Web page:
The cafe is small and pretty. In keeping with the neighborhood, it’s simple, but much more upscale than Banzi in Surrey Quays. When I showed up just before closing time at 7 pm, the cafe tables were still filled with Aussies (who appreciate a good Vietnamese cafe, I suspect). I ordered two of the pork banh mi, which were £3.50 each, and the friendly guy making the generous-sized sandwiches explained that Caphe used “special” bread that was extra crispy. [Irony alert.]

Well, as Charmaine wrote in her blurb, the banh mi fillings were great: *tons* of pickled carrots and daikon; superb creamy pate with a strong offal flavor that held its own; good chili kick; and pork slices that still had bits of meaty aspic clinging to them.

But can you guess what was wrong? Indeed, it was the bread. Sure, it was crispy. But it was also *thick*. And there was butter slathered on it. Though the butter must be a nod to this being England, I much prefer a quick swipe of mayo.

Ah well. Good to know banh mi is popping up all over London, and always nice to find a cheap, pleasant place on the South Bank. But call me when the baguette is finally thin *and* crispy.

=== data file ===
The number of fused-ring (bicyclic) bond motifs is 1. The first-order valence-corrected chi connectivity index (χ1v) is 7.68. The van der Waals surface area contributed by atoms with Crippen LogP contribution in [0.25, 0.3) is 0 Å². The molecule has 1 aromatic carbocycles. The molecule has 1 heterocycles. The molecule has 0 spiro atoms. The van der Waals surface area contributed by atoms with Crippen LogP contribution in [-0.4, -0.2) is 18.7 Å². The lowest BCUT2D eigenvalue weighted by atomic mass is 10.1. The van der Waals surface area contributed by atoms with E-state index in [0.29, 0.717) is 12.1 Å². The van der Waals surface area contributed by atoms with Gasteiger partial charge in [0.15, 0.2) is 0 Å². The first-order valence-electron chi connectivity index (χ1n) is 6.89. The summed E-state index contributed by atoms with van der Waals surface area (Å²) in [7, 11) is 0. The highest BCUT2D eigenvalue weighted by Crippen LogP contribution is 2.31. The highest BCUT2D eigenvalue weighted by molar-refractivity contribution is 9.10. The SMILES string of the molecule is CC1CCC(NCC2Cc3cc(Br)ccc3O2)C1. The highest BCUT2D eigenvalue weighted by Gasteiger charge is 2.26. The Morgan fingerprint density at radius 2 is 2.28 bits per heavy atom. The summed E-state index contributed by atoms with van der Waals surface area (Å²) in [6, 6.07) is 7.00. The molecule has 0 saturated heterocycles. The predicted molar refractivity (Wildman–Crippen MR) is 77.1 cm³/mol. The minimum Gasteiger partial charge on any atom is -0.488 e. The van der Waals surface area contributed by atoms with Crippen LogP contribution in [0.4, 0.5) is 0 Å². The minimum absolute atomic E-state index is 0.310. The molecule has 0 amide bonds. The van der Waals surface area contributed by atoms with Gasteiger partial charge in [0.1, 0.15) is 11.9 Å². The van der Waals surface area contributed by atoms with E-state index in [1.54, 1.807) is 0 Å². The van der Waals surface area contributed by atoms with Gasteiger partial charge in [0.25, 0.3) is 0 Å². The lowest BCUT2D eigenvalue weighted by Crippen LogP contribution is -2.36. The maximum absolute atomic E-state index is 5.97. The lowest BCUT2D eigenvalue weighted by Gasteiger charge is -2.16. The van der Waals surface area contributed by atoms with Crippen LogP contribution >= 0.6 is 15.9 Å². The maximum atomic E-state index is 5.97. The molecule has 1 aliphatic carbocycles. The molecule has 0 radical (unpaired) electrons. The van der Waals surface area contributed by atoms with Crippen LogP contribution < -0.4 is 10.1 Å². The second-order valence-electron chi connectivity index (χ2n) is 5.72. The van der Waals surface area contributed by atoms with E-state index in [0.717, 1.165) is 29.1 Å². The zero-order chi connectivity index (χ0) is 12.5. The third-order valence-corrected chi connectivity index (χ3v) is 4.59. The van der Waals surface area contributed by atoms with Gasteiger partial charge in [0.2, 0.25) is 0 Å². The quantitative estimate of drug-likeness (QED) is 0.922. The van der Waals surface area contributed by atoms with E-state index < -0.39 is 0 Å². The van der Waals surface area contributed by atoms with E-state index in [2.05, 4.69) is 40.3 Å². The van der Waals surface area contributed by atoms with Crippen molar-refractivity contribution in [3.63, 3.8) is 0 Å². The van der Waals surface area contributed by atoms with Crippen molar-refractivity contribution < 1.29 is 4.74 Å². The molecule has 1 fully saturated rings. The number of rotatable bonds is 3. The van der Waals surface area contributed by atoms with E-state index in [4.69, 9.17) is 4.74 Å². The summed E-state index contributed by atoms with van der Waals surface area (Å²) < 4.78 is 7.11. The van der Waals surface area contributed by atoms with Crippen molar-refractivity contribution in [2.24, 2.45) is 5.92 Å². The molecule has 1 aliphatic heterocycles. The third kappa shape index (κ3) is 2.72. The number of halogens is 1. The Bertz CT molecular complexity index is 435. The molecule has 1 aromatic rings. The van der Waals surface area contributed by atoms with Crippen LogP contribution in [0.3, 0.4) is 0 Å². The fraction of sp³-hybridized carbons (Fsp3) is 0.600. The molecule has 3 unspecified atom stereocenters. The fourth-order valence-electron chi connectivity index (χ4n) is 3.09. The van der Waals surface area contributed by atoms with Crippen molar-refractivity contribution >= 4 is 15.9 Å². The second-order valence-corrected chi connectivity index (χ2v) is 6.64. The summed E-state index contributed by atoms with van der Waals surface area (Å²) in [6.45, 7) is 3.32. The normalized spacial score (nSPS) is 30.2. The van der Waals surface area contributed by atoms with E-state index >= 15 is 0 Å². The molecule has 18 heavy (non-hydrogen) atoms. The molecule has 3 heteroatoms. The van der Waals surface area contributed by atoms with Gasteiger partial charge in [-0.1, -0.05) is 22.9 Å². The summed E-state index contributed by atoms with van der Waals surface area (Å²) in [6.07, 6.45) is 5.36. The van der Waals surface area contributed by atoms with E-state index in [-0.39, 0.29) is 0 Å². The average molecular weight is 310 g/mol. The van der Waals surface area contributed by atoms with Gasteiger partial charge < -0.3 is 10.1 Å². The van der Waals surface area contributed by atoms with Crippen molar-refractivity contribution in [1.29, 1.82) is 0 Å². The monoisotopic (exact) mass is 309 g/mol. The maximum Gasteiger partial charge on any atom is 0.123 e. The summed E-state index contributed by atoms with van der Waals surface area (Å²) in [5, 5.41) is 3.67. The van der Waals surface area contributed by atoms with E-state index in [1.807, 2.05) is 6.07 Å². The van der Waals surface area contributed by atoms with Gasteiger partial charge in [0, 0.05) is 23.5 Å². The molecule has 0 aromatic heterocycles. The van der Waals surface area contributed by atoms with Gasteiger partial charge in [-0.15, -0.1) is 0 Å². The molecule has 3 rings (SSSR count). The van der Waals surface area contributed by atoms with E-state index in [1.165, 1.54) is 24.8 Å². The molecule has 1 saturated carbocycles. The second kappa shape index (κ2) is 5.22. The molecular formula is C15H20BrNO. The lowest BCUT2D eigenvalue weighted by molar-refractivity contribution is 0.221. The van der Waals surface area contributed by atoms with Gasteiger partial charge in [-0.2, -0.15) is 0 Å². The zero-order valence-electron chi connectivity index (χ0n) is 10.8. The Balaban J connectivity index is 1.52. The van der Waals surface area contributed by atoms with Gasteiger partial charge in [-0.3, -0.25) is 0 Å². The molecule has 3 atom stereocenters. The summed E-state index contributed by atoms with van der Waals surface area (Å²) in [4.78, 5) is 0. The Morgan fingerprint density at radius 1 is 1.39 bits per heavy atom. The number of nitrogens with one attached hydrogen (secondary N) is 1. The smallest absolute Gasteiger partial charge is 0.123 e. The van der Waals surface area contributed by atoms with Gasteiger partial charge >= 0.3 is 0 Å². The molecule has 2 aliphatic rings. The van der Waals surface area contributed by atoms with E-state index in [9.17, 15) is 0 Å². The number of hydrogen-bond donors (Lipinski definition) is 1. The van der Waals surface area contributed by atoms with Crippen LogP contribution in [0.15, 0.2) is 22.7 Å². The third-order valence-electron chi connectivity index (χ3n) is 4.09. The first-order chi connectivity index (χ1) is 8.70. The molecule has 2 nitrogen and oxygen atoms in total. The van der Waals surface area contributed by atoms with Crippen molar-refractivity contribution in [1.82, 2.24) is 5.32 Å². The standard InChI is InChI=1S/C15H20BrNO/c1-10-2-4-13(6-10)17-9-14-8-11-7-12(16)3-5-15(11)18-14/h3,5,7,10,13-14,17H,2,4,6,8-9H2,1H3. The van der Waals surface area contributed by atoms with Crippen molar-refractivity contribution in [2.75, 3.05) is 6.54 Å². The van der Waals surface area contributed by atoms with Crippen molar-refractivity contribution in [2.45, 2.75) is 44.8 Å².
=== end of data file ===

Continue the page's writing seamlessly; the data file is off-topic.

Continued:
Oh, and as for the play: I want those three hours of my life back. How anyone could produce a Romeo & Juliet so devoid of chemistry between the title characters is beyond me. At least I had a decent dinner beforehand.

Caphe House, 114 Bermondsey Street, SE1 3TX; 020 7403 3574; closest tube station: London Bridge (plus a 15-minute walk)
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french toast pudding at Magdalen

french toast pudding at Magdalen

Magdalen opened in early 2007 to rave reviews across the board. Reading those reviews, I learned that the chef, James Faulks, had worked at the Fat Duck, and his wife, Emma, was pastry chef at the Mandarin Oriental. And in light of how uniformly gushing the pro reviews were, I couldn’t believe the place had never before shown up on my radar. A friend of mine lives on nearby Bermondsey Street and hadn’t been. You’d think there’d be more excitement about the place, especially if you lived nearby, no? [Now that I’m blogging about it, I see that Around Britain with a Paunch had a good meal there in September 08 but that things ended on a bad note with the service charge.]